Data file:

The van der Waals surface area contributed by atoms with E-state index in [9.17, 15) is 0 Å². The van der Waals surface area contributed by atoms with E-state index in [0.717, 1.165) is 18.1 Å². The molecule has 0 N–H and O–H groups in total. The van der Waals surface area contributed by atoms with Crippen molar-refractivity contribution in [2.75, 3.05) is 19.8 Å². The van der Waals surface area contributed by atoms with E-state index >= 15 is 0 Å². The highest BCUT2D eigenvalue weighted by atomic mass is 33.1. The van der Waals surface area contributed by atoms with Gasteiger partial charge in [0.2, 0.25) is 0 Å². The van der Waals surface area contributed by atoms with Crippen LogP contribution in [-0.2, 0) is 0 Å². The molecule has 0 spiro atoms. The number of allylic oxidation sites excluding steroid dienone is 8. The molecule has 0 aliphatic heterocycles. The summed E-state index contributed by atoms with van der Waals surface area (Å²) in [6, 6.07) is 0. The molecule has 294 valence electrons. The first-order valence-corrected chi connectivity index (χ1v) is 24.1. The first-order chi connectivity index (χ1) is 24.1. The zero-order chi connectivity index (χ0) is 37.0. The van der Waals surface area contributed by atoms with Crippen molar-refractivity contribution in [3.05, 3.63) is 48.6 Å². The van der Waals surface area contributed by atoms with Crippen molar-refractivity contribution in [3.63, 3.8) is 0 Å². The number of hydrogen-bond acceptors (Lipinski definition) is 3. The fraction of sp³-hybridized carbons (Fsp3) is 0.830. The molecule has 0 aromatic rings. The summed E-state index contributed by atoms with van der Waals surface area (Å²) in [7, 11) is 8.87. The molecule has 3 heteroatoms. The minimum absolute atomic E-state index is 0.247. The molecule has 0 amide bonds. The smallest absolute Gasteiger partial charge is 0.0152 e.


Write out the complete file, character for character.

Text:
The van der Waals surface area contributed by atoms with E-state index in [9.17, 15) is 0 Å². The van der Waals surface area contributed by atoms with E-state index in [0.717, 1.165) is 18.1 Å². The molecule has 0 N–H and O–H groups in total. The van der Waals surface area contributed by atoms with Crippen molar-refractivity contribution in [2.75, 3.05) is 19.8 Å². The van der Waals surface area contributed by atoms with E-state index >= 15 is 0 Å². The highest BCUT2D eigenvalue weighted by atomic mass is 33.1. The van der Waals surface area contributed by atoms with Gasteiger partial charge in [0.2, 0.25) is 0 Å². The van der Waals surface area contributed by atoms with Crippen LogP contribution in [-0.2, 0) is 0 Å². The molecule has 0 spiro atoms. The number of allylic oxidation sites excluding steroid dienone is 8. The molecule has 0 aliphatic heterocycles. The summed E-state index contributed by atoms with van der Waals surface area (Å²) in [6, 6.07) is 0. The molecule has 294 valence electrons. The first-order valence-corrected chi connectivity index (χ1v) is 24.1. The first-order chi connectivity index (χ1) is 24.1. The zero-order chi connectivity index (χ0) is 37.0. The van der Waals surface area contributed by atoms with Crippen molar-refractivity contribution in [3.05, 3.63) is 48.6 Å². The van der Waals surface area contributed by atoms with Crippen molar-refractivity contribution in [3.63, 3.8) is 0 Å². The number of hydrogen-bond acceptors (Lipinski definition) is 3. The fraction of sp³-hybridized carbons (Fsp3) is 0.830. The molecule has 0 aromatic rings. The summed E-state index contributed by atoms with van der Waals surface area (Å²) in [7, 11) is 8.87. The molecule has 3 heteroatoms. The minimum absolute atomic E-state index is 0.247. The molecule has 0 amide bonds. The smallest absolute Gasteiger partial charge is 0.0152 e.